Animal Experiments should we be more open

In the UK there has been a history of militant anti-vivisectionists and any researcher alive in the 1980’s would be well aware to the threats to life and limb with letter & cars bombs etc. As such people working with animals tend to keep their mouth shut. As a consequence of this documents relating to animal work have not been readily available.

The Government want more transparency and people to talk more openly about animal work. They made a clamp down on the militants by seeking to target people and their funds and it is estimated that there are not a lot of hard core animal rights terrorists out there. They tend to target people working on Cats and Dogs and Monkeys but who knows what they get up to.

Should we talk about animal experiments of the Blog?

The UK has protected animals in research in Law for many many years, with legal consequences for abuse
In February 2014, the Coalition Government published a plan for the 3Rs in animal research

“Within the Delivery Plan we outlined our duty to promote understanding and awareness of the use of animals where no alternative exists – this is part of our work on openness and transparency. In the Plan the Coalition Government has committed to a public consultation for the review of Section 24 of the Animals (Scientific Procedures) Act. Section 24 prevents openness on information we hold in connection with our regulatory activities under the Act. It is incompatible with Coalition Government policy on openness and transparency, including the public right of access to information held by public authorities that is provided by the Freedom of Information Act 2000″.

“The public offers conditional support for the use of animals in research, but rightly expects that any harm to animals must be more than balanced by benefits to humans, animals or the environment. To maintain public trust we must be as open and transparent as 
possible about activities under the regulatory framework”. 

The current provisions under Section 24 mean that the Home Office cannot release any information received in confidence.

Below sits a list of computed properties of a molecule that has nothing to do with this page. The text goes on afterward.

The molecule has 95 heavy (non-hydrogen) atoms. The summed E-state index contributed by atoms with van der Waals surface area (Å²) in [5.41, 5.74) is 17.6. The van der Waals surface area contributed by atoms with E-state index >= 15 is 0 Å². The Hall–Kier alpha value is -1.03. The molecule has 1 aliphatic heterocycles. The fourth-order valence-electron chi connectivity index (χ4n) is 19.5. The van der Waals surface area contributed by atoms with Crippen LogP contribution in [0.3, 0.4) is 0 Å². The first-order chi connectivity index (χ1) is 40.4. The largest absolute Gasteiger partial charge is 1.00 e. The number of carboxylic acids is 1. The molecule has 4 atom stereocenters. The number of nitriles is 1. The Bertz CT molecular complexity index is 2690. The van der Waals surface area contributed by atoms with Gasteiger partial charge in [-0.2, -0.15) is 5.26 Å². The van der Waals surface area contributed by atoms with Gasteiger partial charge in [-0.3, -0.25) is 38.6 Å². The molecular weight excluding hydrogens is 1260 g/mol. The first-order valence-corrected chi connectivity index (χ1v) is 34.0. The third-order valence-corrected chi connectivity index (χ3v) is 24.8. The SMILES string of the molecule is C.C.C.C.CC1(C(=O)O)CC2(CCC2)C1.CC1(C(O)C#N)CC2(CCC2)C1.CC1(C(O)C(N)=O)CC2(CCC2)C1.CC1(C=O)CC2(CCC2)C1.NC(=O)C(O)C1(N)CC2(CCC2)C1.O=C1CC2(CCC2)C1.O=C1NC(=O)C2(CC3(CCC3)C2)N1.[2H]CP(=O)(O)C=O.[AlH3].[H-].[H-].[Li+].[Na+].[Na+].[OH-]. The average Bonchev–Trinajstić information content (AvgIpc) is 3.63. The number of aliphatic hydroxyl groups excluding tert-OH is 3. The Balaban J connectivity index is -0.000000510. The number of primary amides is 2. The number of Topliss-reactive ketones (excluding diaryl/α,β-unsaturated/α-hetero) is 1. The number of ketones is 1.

One of the requirements of the recent transposition of the European Union Directive (2010/63/EU) is that the UK must publish non-technical summaries of all authorised project licences. These are lay summaries that detail the objectives of all research projects that involve animals, and list the potential benefits and adverse effects of the research. These summaries also detail how the licence applicant has considered the 3R’s. These summaries will commence being published online during 2014. 

An assured degree of confidentiality is still required. Protecting health and safety is a particular concern for people and places involved in animal research and confidentiality remains obligatory for people or place names. The Government also reaffirms its legal 
responsibility towards safeguarding confidentiality of information that constitutes intellectual property, whilst supporting a more open and transparent environment surrounding the use of animals in scientific research and increasing public understanding of the use of animals where no alternative exists.

As a regulator, we are unique in that we are legally obliged to collect large amounts of detailed information about research scientists’ most valued assets – their ideas and scientific hypotheses – in order to grant authorisation for researchers to pursue those 
ideas and hypotheses for their livelihood. This places especial responsibility on Government to ensure the appropriate protection of this information. Any amendments we make to Section 24 should not harm the competitiveness of the UK in the life sciences. 

The Government wants to ensure that appropriate measures are put in place to continue the progression to an increasingly open and transparent environment, both in the use of animals in scientific research and overall Government policy. However, before committing to any action it is imperative that we have identified all the relevant issues pertaining to our proposed policy options. 


Option 1: Retain Section 24 of the Animals (Scientific Procedures) Act 1986 (ASPA). 

Option 2a: Repeal Section 24 and create a criminal offence of malicious disclosure of information about the use of animals in scientific research.

Option 2b: As option 2a but with the amended legislative framework to include a statutory prohibition on disclosure of information relating only to people, places and intellectual 

Option 3: Repeal Section 24 of the Animals (Scientific Procedures) Act 1986 (ASPA). 

YOU HAVE A SAY IT IS A PUBLIC CONSULTATION although the point of this is to get rid of option 1.

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